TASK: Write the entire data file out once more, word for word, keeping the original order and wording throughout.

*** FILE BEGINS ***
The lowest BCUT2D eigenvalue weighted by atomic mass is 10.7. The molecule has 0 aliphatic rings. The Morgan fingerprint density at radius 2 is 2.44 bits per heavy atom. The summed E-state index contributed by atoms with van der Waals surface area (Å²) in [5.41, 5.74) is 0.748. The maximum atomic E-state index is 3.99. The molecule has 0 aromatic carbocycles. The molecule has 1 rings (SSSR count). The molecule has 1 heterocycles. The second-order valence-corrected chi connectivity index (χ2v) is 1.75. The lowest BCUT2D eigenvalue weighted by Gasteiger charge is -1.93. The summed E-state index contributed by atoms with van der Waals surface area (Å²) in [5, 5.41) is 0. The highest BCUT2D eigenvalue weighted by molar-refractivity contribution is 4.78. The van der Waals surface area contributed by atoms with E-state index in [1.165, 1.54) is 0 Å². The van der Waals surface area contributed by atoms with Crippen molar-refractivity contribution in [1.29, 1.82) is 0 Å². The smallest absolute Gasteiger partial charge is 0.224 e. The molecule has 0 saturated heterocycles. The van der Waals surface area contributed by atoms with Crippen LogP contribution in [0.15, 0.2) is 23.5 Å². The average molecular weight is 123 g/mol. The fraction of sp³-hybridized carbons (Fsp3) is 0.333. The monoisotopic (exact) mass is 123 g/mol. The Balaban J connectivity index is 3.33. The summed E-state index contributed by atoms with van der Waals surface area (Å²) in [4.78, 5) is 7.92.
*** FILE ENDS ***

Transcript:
The lowest BCUT2D eigenvalue weighted by atomic mass is 10.7. The molecule has 0 aliphatic rings. The Morgan fingerprint density at radius 2 is 2.44 bits per heavy atom. The summed E-state index contributed by atoms with van der Waals surface area (Å²) in [5.41, 5.74) is 0.748. The maximum atomic E-state index is 3.99. The molecule has 0 aromatic carbocycles. The molecule has 1 rings (SSSR count). The molecule has 1 heterocycles. The second-order valence-corrected chi connectivity index (χ2v) is 1.75. The lowest BCUT2D eigenvalue weighted by Gasteiger charge is -1.93. The summed E-state index contributed by atoms with van der Waals surface area (Å²) in [5, 5.41) is 0. The highest BCUT2D eigenvalue weighted by molar-refractivity contribution is 4.78. The van der Waals surface area contributed by atoms with E-state index in [1.165, 1.54) is 0 Å². The van der Waals surface area contributed by atoms with Crippen molar-refractivity contribution in [1.29, 1.82) is 0 Å². The smallest absolute Gasteiger partial charge is 0.224 e. The molecule has 0 saturated heterocycles. The van der Waals surface area contributed by atoms with Crippen LogP contribution in [0.15, 0.2) is 23.5 Å². The average molecular weight is 123 g/mol. The fraction of sp³-hybridized carbons (Fsp3) is 0.333. The monoisotopic (exact) mass is 123 g/mol. The Balaban J connectivity index is 3.33. The summed E-state index contributed by atoms with van der Waals surface area (Å²) in [4.78, 5) is 7.92.